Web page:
William Empson: The Critical Achievementby Christopher Norris
Pub. Date: 03/18/1993
Publisher: Cambridge University Press
William Empson (1906SH84) was one of the twentieth century's most distinctive critical voices, and left a profound mark upon Anglo-American literary culture. This book is the first full study of Empson's literary criticism in its various aspects, taking account of recent developments in critical theory and of Empson's complex SH at times deeply antagonistic SH attitude towards those developments. In their diversity of viewpoint and critical approach the nine essays reflect this sturdy resistance to fashionable trends of 'Eng. Lit.' opinion. Topics include the relations between Empson and Derrida's approaches to the issue of textual 'undecidability', and Empson's prominent (if unwilling role) in the shaping of English as an academic discourse. Christopher Norris's extended introduction charts the ground and offers a major revaluation of Empson's place in the theoretical tradition.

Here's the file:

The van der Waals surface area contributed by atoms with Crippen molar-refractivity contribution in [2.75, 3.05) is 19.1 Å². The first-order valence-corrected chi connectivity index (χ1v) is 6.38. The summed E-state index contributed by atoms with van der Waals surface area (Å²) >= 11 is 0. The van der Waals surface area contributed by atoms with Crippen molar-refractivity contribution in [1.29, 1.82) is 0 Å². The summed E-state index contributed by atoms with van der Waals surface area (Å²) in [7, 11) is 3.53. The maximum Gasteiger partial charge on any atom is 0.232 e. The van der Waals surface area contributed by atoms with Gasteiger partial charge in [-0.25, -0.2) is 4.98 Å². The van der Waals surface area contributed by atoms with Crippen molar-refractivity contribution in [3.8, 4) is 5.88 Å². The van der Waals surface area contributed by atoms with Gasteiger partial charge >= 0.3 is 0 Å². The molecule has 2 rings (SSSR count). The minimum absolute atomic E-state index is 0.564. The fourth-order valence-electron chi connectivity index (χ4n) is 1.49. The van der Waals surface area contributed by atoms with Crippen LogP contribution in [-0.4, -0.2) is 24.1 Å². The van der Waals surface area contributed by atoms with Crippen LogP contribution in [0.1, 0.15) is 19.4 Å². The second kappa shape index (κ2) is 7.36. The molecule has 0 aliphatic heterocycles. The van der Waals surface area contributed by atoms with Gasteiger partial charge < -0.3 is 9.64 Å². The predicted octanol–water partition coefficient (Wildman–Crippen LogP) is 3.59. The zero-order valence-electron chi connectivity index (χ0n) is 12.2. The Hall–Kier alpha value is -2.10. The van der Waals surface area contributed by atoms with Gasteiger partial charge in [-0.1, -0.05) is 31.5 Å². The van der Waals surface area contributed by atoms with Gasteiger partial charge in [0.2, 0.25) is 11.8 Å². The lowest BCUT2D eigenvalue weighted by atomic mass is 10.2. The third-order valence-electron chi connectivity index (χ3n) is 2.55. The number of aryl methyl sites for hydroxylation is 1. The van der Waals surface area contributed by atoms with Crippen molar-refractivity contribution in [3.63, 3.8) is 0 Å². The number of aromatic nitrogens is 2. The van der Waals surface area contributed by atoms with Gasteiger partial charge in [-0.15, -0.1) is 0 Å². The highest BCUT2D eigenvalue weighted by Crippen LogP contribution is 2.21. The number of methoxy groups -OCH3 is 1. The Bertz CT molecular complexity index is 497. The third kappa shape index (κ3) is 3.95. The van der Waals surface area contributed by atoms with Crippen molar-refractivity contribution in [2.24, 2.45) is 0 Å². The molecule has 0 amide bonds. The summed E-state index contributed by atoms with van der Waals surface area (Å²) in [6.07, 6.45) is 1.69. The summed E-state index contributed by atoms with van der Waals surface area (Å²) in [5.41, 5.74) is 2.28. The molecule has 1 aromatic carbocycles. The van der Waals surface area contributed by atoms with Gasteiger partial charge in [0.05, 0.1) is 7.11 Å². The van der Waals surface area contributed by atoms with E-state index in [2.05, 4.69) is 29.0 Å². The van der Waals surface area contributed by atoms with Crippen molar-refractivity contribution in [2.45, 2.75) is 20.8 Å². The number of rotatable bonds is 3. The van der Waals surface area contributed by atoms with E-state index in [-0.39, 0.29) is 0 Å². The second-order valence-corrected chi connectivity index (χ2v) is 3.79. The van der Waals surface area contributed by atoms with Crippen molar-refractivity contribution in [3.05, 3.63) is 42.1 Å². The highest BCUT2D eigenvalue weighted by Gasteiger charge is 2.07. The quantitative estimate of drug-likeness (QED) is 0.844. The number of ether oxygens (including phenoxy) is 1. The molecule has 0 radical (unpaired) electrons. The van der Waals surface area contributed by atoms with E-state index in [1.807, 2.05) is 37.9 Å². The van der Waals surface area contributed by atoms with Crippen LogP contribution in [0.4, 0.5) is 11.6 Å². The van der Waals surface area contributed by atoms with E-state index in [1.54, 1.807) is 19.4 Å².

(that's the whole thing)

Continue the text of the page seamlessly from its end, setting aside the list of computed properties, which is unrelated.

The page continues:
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Table of Contents1. Introduction: Empson as literary theorist: from ambiguity to complex words and beyondChristopher Norris; 2. Empsonian honesty and the beginnings of individualism Gary Wihl; 3. Empson, Leavis, and the challenge of Milton Willaim E. Cain; 4. Empson's Satan: an ambiguous character of the seventh type Paul H. Fry; 5. Compacted doctrines: Empson and the meanings of words Alan Durant and Colin MacCabe; 6. Figural narrative and plot construction: Empson on pastoral Pamela McCallum; 7. More lurid figures: de Man reading Empson Neil Hertz; 8. 'Fool' and 'pharmakon' William Righter; 9. William Empson's cosmicomiques Jean-Jacques Lecerle; 10. Empson as teacher: the Sheffield years Philip Hobsbaum; Index.
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